What is an “Asset Subject to Equitable Distribution”?

            This is the policy question.  What are we distributing?  Are we distributing “assets” or some other thing of value?  Why do the majority of states in this country use FMV when valuing a closely held business for purposes of divorce?  I posit that the reason lies in the nature of assets and the fact that a “fair value” standard of valuation (excluding discounts where otherwise appropriate in a FMV setting) does nothing but put a present value on a future stream of income instead of accurately assessing the value of an asset.

Typically, although not always, an asset is something that can be sold or transferred for value.  The mere fact that something has “value” does not make it an “asset.”  The determination of value, by any standard, is not the end of the inquiry when determining whether a particular thing is an “asset subject to equitable distribution” under the laws of our state.  I value my family, my wife, my child, my employment, my co-workers, my professional colleagues and innumerable other things that exist in my world.  That does not make these things “assets” subject to equitable distribution.  The fact that an owner of a closely-held business or professional practice has value as a result of his continued ownership of that entity does not make it an asset subject to equitable distribution.  It may be an “asset” in the very broad sense of the term, but not an “asset subject to equitable distribution.”

I respectfully submit that we have lost the forest for the trees due to our debate over the appropriate “standard of value” to be applied when valuing an interest in a closely-held business incident to divorce.  The fact that value may exist (whether the standard of value is “fair market value,” “fair value,” “intrinsic value,” “equitable distribution value,” “value to the holder,” “investment value” or some other value) does not mean that an asset exists, that is subject to equitable distribution.

Simply put, the existence of value does not equate to the existence of an asset subject to equitable distribution.  That is why the majority of jurisdictions in this nation rely upon the FMV standard, rather than some other standard, when valuing an asset subject to equitable distribution.  The majority of the courts of this country have recognized that a thing that has value that cannot be sold or transferred is not an “asset” subject to distribution by that jurisdiction’s divorce laws.  Although the thing may have value because it throws off income to the holder or owner, most courts (including the Supreme Court of the State of New Jersey) have long since determined that this does not transform that thing into an asset for equitable distribution since future income is not an asset subject to equitable distribution.  (See Stern v. Stern, 66 N.J. 340 (1975)).  That is also why most jurisdictions differentiate between “professional goodwill” and “enterprise goodwill.”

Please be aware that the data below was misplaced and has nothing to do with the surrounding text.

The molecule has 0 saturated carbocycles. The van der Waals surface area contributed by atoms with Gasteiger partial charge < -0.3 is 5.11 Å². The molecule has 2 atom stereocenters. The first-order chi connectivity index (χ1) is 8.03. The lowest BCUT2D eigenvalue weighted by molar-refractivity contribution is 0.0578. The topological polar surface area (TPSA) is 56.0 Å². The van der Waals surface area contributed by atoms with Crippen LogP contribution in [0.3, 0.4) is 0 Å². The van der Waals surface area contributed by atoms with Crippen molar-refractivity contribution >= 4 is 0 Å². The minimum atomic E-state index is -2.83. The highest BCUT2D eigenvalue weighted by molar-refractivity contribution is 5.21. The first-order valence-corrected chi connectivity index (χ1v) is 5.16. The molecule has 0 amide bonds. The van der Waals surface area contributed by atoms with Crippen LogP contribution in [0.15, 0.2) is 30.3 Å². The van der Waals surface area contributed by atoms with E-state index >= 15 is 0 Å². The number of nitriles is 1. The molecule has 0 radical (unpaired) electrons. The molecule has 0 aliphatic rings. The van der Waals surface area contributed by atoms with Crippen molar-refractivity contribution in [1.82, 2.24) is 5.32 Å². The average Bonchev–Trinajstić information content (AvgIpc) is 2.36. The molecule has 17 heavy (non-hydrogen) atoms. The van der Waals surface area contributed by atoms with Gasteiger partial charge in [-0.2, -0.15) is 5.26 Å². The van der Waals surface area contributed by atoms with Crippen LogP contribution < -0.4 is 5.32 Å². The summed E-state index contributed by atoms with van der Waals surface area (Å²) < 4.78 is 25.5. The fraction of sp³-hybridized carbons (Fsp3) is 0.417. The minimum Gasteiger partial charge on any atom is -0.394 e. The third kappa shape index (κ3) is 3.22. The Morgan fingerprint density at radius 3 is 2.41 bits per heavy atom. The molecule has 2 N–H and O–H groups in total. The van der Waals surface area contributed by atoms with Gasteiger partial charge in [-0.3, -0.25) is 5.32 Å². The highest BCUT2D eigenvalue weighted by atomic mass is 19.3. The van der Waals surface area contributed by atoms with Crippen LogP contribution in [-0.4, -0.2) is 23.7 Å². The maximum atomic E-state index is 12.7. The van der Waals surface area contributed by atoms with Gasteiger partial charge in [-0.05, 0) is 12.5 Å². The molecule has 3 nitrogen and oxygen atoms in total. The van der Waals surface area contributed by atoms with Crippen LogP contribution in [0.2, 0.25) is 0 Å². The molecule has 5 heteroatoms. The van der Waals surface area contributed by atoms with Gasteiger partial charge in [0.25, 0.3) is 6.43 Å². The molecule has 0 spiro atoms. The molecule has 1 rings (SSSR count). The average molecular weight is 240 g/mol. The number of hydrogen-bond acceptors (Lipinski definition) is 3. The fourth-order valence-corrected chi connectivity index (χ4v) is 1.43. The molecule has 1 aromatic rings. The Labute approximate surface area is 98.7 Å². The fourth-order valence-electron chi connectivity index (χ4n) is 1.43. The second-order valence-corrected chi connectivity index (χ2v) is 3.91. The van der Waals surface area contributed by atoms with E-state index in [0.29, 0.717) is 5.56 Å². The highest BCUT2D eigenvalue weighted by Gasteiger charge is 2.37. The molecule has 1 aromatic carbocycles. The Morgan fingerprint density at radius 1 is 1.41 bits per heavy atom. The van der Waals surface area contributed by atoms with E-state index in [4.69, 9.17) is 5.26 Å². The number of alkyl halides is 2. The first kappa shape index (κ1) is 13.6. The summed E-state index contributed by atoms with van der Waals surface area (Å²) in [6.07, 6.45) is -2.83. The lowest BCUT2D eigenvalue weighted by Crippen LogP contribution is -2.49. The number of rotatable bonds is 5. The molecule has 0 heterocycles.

In an article in the Family Advocate, a practice journal published by the ABA Family Law Section, David H. Levy stated, “[t]he distinction between personal and enterprise goodwill is particularly important given the national trend to treat personal goodwill not as an asset of the professional practice but as an aspect of the professional spouse’s future earning capacity for use in calculating maintenance or marital property division.”  See David H. Levy, Hunting (Professional) Goodwill, 25 A.B.A. Fam. Advoc. 31, 32 (2003).        Aside from the simple fact that future earning capacity is not an asset subject to equitable distribution, the other major problem with treating future earning capacity as an “asset” subject to equitable distribution is the “double dip conundrum” that arises from such practice.  Notwithstanding our Supreme Court’s recent pronouncement in Steneken v. Steneken, 183 N.J. 290 (2005), Mr. Levy stated in the aforementioned Family Advocate article, “[o]ther courts have held that to assign personal goodwill independent value is to ‘double charge’ the professional spouse, because ‘the goodwill of a sole practitioner is related only to his future earnings.’”  Levy, Hunting (Professional) Goodwillsupra, at 32 (citing Holbrook v. Holbrook, 309 N.W.2d 343, 352 (1981)).  In Casey v. Casey, the South Carolina Supreme Court held that personal goodwill should not be considered because it is “too speculative” and too closely connected with future earnings, since such earnings are already considered in a maintenance award.  362 S.E.2d 6 (1987).  In Powell v. Powell, the Kansas Supreme Court, likewise, held that because good will is so tied to future earnings, it has no independent value.  648 P.2d 218 (1982).  Justice Mountain, in the landmark case of Stern v. Stern, agreed with these sentiments three decades ago when he wrote: